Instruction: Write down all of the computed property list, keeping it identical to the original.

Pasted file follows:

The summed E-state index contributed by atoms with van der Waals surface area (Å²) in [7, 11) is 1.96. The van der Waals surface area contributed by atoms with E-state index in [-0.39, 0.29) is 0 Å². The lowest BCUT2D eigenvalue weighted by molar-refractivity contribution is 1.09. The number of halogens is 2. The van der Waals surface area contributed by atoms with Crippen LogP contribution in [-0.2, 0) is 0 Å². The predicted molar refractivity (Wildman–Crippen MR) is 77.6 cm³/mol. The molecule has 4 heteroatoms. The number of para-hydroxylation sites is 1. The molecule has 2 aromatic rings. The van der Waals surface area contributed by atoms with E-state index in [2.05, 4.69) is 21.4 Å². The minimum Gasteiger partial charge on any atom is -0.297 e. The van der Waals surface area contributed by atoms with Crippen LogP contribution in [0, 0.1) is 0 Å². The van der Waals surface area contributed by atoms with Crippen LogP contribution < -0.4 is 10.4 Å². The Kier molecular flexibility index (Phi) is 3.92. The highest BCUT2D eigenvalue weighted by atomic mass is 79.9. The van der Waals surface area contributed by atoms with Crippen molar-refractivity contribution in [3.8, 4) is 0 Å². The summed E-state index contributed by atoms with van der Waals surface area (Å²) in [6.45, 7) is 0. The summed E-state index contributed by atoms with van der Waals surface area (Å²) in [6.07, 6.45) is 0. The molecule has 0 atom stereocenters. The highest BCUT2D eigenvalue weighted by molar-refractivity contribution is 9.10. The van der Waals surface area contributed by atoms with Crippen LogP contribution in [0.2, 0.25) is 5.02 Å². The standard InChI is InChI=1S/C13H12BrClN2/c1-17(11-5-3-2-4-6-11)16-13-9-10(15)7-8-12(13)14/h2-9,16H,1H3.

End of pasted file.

The summed E-state index contributed by atoms with van der Waals surface area (Å²) in [7, 11) is 1.96. The van der Waals surface area contributed by atoms with E-state index in [-0.39, 0.29) is 0 Å². The lowest BCUT2D eigenvalue weighted by molar-refractivity contribution is 1.09. The number of halogens is 2. The van der Waals surface area contributed by atoms with Crippen LogP contribution in [-0.2, 0) is 0 Å². The predicted molar refractivity (Wildman–Crippen MR) is 77.6 cm³/mol. The molecule has 4 heteroatoms. The number of para-hydroxylation sites is 1. The molecule has 2 aromatic rings. The van der Waals surface area contributed by atoms with E-state index in [2.05, 4.69) is 21.4 Å². The minimum Gasteiger partial charge on any atom is -0.297 e. The van der Waals surface area contributed by atoms with Crippen LogP contribution in [0, 0.1) is 0 Å². The van der Waals surface area contributed by atoms with Crippen LogP contribution < -0.4 is 10.4 Å². The Kier molecular flexibility index (Phi) is 3.92. The highest BCUT2D eigenvalue weighted by atomic mass is 79.9. The van der Waals surface area contributed by atoms with Crippen molar-refractivity contribution in [3.8, 4) is 0 Å². The summed E-state index contributed by atoms with van der Waals surface area (Å²) in [6.45, 7) is 0. The summed E-state index contributed by atoms with van der Waals surface area (Å²) in [6.07, 6.45) is 0. The molecule has 0 atom stereocenters. The highest BCUT2D eigenvalue weighted by molar-refractivity contribution is 9.10. The van der Waals surface area contributed by atoms with Crippen LogP contribution in [0.2, 0.25) is 5.02 Å². The standard InChI is InChI=1S/C13H12BrClN2/c1-17(11-5-3-2-4-6-11)16-13-9-10(15)7-8-12(13)14/h2-9,16H,1H3.